Halifax-based actor Lesley Smith is excited about her role in Neptune Theatre’s production of Intimate Apparel, the story of an African American seamstress living in a New York City boarding house for women who sews elegant undergarments for socialites and prostitutes. On the eve of the play, AE spoke with Smith, who plays the role of Mrs. Van Buren, about her passion and her profession.
AE: What inspired you to start acting?LS: When I was quite young I saw my first play, Les Miserables at Neptune, and I remember seeing young Cossette and Eponine and thinking, "I want to be up there too!" I started taking classes at Neptune and fell in love. It was make-believe and storytelling, it was imagination let loose.
AE: Are they the same reasons you still act today?LS: Yes.
AE: What are the greatest challenges of the profession?LS: You've got to be adaptable because you only have so much control over how much work you get, when it will come, where it will happen and what it will be.
AE: What are the rewards?LS: When you open a show and get to experience it with an audience there. It's hard to articulate it, but the audience adds so much. Their energy changes the chemistry of the piece and then the play really begins. I also love finding a real connection to the character, that's when it becomes a joy to be onstage, there's a beautiful sense of freedom.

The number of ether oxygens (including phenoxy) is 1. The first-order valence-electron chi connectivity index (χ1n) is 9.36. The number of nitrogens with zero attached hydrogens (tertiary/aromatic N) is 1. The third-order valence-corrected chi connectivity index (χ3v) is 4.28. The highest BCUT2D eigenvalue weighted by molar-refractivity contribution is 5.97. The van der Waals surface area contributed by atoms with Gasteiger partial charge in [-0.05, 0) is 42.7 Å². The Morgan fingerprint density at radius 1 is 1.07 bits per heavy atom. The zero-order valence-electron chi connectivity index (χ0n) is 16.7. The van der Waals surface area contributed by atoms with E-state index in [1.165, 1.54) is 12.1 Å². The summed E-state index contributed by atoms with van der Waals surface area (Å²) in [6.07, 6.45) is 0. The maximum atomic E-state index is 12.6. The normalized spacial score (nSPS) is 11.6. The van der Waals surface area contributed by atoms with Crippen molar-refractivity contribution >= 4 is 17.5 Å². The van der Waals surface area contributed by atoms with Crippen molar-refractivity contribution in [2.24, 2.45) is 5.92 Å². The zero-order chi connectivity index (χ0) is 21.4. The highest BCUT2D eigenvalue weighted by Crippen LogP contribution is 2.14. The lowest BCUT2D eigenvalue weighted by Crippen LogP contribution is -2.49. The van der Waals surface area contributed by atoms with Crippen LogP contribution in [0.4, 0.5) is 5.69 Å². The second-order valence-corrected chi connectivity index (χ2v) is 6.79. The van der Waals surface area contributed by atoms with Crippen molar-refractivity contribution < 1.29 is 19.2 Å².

AE: How did you get involved with Intimate Apparel?LS: I auditioned for (director) Philip Akin in the spring of last year and was offered the role shortly after that. And I said yes.
AE: What do you enjoy about the role?LS: The first time I read through the script I remember thinking how badly I wanted the part, but of course chances are slim and so after the audition I sort of put it out of my mind. All of the roles in this play are written so well, they are fully fleshed out and so heart breakingly human, there is so much to connect to, so much to play. I'm also in love with the design for Mrs. Van Buren, she is very upper-class, and Sean (the designer) has created a beautiful set and stunning costumes that suit the period and her standing.
AE: What can audiences expect during its run at Neptune?LS: It is certainly a very moving, beautiful and elegant piece of theatre. It is such an exquisite story and has such heart. I think they will fall in love with it.
AE: What's next for you on the stage?LS: I'll be working with Once Upon a Theatre Collective on our next Evening of Short Plays.
Intimate Apparel, until March 28.www.neptunetheatre.com